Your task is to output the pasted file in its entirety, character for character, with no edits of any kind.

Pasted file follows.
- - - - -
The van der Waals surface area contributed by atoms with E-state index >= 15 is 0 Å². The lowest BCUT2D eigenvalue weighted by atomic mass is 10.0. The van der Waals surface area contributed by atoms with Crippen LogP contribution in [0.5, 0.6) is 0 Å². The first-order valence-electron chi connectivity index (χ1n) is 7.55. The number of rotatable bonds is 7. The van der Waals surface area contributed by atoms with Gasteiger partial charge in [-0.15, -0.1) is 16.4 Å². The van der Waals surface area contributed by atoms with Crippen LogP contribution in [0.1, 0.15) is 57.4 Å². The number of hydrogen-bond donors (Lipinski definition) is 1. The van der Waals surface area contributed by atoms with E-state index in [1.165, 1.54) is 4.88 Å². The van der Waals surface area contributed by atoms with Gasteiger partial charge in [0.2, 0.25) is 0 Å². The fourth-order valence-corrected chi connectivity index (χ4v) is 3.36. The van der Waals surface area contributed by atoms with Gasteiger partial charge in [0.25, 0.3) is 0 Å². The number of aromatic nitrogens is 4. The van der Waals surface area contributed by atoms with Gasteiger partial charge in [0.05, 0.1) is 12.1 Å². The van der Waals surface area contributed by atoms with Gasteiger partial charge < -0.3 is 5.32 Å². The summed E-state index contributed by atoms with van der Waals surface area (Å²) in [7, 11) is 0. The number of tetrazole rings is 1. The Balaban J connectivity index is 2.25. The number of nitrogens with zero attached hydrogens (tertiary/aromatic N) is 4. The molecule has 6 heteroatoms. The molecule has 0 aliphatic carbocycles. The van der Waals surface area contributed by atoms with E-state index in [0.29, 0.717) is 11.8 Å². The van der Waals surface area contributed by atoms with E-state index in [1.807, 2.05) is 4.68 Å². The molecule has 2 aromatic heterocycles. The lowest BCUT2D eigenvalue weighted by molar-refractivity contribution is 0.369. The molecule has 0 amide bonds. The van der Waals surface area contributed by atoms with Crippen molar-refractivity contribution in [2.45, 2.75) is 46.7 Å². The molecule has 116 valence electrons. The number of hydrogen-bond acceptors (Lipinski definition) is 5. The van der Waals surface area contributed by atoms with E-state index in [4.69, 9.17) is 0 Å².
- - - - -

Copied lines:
The van der Waals surface area contributed by atoms with E-state index >= 15 is 0 Å². The lowest BCUT2D eigenvalue weighted by atomic mass is 10.0. The van der Waals surface area contributed by atoms with Crippen LogP contribution in [0.5, 0.6) is 0 Å². The first-order valence-electron chi connectivity index (χ1n) is 7.55. The number of rotatable bonds is 7. The van der Waals surface area contributed by atoms with Gasteiger partial charge in [-0.15, -0.1) is 16.4 Å². The van der Waals surface area contributed by atoms with Crippen LogP contribution in [0.1, 0.15) is 57.4 Å². The number of hydrogen-bond donors (Lipinski definition) is 1. The van der Waals surface area contributed by atoms with E-state index in [1.165, 1.54) is 4.88 Å². The van der Waals surface area contributed by atoms with Gasteiger partial charge in [0.2, 0.25) is 0 Å². The fourth-order valence-corrected chi connectivity index (χ4v) is 3.36. The van der Waals surface area contributed by atoms with Gasteiger partial charge in [0.25, 0.3) is 0 Å². The number of aromatic nitrogens is 4. The van der Waals surface area contributed by atoms with Gasteiger partial charge in [0.05, 0.1) is 12.1 Å². The van der Waals surface area contributed by atoms with Gasteiger partial charge < -0.3 is 5.32 Å². The summed E-state index contributed by atoms with van der Waals surface area (Å²) in [7, 11) is 0. The number of tetrazole rings is 1. The Balaban J connectivity index is 2.25. The number of nitrogens with zero attached hydrogens (tertiary/aromatic N) is 4. The molecule has 6 heteroatoms. The molecule has 0 aliphatic carbocycles. The van der Waals surface area contributed by atoms with E-state index in [0.29, 0.717) is 11.8 Å². The van der Waals surface area contributed by atoms with E-state index in [1.807, 2.05) is 4.68 Å². The molecule has 2 aromatic heterocycles. The lowest BCUT2D eigenvalue weighted by molar-refractivity contribution is 0.369. The molecule has 0 amide bonds. The van der Waals surface area contributed by atoms with Crippen molar-refractivity contribution in [2.45, 2.75) is 46.7 Å². The molecule has 116 valence electrons. The number of hydrogen-bond acceptors (Lipinski definition) is 5. The van der Waals surface area contributed by atoms with E-state index in [4.69, 9.17) is 0 Å².